Bipolar with Psychosis

A Guide for navigating mental illness

By - billV

What is the Human Brain?

What is the Human Brain?

The human brain. It’s a mysterious lump of grey meat encased inside our skulls. We know it’s responsible for us being us, but we don’t really know how it does it. Its as much of a mystery to scientists as the rest of the universe. I don’t say that in a negative way, there’s just a lot of information to process, and our technology is limited. It gets better every year, and with each increase in technological capability, we build better tools to work with on the next evolution.

The increase in technology leads us to have new ideas about the functionality of the brain, and even its capabilities. When you boil it all down to the simplest idea, the brain is just a chunk of muscle encased in a black box. While inside the blackness of the skull it never sees the light of day. It never hears anything at all. All it does is interpret different electrical signals it picks up from the atmosphere. It sends and receives electrical signals through an array of different attachments. Attachments like the ears, eyes, and skin. These attachments are similar to a webcam on a computer. A webcam helps the computer see whats in front of it. A speaker allows the computer to speak. A microphone gives the computer the ability to hear.

Frequency and the human brain

Most people don’t realize it, but your brain actually emits a radio signal that is readable from the exterior of your body. The EEG was first created back in the 1950’s and ruled the realm for quite some time when it came to brain science. Now we have things like the MRI and FMRI machines that can produce an actual image of your brain while it’s thinking. All by reading the electromagnetic field of the blood flow patterns in your brain.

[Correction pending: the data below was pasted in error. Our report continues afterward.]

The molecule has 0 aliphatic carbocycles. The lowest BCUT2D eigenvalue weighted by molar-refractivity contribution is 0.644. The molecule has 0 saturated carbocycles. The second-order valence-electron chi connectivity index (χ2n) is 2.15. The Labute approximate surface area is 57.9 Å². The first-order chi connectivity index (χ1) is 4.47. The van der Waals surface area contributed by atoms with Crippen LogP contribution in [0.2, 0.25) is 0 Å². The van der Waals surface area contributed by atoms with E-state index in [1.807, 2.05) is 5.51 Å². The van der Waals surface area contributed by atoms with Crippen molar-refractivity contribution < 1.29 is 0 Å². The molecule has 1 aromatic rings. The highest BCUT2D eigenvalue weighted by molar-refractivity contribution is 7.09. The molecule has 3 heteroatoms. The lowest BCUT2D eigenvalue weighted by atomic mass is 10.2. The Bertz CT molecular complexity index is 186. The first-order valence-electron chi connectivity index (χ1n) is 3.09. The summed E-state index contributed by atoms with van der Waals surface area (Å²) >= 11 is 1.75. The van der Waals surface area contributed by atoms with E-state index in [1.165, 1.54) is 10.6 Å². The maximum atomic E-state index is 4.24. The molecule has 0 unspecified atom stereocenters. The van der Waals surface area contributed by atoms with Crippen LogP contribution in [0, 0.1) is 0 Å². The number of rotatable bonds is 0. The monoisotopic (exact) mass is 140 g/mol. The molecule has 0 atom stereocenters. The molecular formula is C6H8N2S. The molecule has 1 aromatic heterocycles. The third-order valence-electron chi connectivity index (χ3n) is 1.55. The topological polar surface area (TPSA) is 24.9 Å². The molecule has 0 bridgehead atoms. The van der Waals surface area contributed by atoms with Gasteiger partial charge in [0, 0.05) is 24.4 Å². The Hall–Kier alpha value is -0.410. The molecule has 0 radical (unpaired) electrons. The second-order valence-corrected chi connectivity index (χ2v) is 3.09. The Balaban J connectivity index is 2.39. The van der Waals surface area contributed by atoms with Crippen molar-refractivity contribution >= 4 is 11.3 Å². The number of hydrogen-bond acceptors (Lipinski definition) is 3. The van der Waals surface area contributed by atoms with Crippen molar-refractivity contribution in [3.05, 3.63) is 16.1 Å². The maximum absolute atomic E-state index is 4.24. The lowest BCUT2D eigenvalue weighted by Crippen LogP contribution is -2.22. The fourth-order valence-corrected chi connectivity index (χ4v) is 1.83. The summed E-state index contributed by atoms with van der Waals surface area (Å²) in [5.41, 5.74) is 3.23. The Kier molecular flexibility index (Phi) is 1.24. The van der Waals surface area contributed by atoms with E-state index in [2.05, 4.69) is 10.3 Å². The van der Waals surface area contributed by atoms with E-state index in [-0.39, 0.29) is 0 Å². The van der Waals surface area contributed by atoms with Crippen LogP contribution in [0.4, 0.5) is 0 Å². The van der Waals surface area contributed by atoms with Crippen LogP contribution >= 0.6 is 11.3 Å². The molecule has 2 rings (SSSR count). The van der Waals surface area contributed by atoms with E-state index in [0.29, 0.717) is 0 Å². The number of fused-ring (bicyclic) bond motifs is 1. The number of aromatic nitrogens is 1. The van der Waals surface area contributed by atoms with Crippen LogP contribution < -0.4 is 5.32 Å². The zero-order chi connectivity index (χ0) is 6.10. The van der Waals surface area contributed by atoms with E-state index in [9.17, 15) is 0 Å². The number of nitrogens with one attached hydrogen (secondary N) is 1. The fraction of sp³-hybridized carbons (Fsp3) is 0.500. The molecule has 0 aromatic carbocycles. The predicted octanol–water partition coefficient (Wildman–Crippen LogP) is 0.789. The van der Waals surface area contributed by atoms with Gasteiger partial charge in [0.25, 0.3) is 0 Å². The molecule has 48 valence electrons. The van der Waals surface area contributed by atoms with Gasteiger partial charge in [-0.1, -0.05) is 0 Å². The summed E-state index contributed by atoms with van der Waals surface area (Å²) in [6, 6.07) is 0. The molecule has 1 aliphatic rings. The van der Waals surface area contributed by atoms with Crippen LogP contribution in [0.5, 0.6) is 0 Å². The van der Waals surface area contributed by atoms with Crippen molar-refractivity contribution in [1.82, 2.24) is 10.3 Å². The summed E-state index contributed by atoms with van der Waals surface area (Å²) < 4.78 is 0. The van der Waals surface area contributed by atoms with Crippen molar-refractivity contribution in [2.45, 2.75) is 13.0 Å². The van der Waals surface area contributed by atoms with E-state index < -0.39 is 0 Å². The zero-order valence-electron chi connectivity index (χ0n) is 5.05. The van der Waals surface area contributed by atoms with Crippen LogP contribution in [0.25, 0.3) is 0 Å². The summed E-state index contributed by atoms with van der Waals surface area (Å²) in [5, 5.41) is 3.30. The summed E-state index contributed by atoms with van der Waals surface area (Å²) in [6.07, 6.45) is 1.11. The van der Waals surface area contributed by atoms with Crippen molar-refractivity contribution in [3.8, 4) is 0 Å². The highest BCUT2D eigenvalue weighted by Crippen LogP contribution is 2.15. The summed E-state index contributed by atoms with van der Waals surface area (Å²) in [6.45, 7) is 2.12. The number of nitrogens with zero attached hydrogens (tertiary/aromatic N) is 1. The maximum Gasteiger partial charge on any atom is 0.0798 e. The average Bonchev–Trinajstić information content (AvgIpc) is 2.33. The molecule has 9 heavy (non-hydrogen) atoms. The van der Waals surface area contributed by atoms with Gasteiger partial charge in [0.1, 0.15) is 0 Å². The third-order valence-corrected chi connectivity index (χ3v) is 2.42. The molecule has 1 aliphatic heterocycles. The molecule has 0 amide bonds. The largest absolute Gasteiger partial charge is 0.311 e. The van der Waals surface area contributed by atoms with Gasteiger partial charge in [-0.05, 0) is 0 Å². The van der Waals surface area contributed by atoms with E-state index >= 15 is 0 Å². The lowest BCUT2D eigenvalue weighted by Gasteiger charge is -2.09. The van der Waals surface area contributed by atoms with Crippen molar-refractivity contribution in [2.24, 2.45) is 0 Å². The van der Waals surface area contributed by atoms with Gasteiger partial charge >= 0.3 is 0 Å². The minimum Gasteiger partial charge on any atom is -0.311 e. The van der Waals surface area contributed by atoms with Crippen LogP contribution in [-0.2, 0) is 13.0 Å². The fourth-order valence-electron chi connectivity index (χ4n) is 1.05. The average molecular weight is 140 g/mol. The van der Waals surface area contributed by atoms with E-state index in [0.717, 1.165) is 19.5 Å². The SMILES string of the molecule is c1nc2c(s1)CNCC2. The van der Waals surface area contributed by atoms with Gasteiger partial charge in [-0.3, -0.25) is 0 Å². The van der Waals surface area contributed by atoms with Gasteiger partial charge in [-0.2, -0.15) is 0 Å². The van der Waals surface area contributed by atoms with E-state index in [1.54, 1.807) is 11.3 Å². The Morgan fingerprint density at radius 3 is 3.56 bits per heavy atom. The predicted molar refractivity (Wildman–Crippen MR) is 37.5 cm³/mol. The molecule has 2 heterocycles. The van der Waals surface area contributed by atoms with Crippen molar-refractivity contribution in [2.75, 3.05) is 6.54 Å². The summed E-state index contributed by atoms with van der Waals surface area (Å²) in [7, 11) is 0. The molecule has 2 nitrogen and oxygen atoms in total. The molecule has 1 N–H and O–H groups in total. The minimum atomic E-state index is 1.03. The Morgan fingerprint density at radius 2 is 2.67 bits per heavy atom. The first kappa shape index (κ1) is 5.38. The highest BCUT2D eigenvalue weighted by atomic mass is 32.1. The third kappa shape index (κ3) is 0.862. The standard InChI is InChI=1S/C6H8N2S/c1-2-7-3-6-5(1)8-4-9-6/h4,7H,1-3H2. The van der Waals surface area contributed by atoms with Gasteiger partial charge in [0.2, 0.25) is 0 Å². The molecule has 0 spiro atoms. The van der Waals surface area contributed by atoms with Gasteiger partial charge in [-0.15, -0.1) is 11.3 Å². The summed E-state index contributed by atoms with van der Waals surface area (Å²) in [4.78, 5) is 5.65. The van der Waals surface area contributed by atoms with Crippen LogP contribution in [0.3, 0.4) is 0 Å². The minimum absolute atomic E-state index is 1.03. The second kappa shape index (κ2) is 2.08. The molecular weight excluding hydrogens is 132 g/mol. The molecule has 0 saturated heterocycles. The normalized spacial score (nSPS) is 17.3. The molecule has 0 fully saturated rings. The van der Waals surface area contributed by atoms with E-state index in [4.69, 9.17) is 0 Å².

MRI and FMRI

Magnetic resonance imaging, or MRI, is a machine used for brain structure imaging. On the other hand, functional magnetic resonance imaging, or fMRI, is one of the highlights of the MRI technology. It functions through blood flow or blood oxygen level measurements to achieve the brain’s functional image.

Bipolar vs normal mri

Bipolar disorder only affects about 1% of the population worldwide. To the left is a brainscan of a person who is in a manic state, compared to those in states of depression, OCD, and a normal state of being. As you can see, there is far more activity in the person with bipolar disorder in a state of mania. Which explains why people in a manic state seem to be able to accomplish so much in such short periods of time. We simply have more going on inside our heads. So what the medications do, is attempt to calm some of this activity to bring us back down to a normal operating state.

Why do I point this out?

The reasons I would mention this information is simple. I am trying to give some background information for some of the other ideas I’ll be expressing on this site. According to the smartest people in the world, not only is it possible to read someones thoughts from the outside of their body, we have been doing it successfully for a very long time. We can see from the image above, there are different levels of functionality in the human brain. We classify them as different disorders, but what they are really, is just different brains from different people.

Leave a Reply

Your email address will not be published.
*
*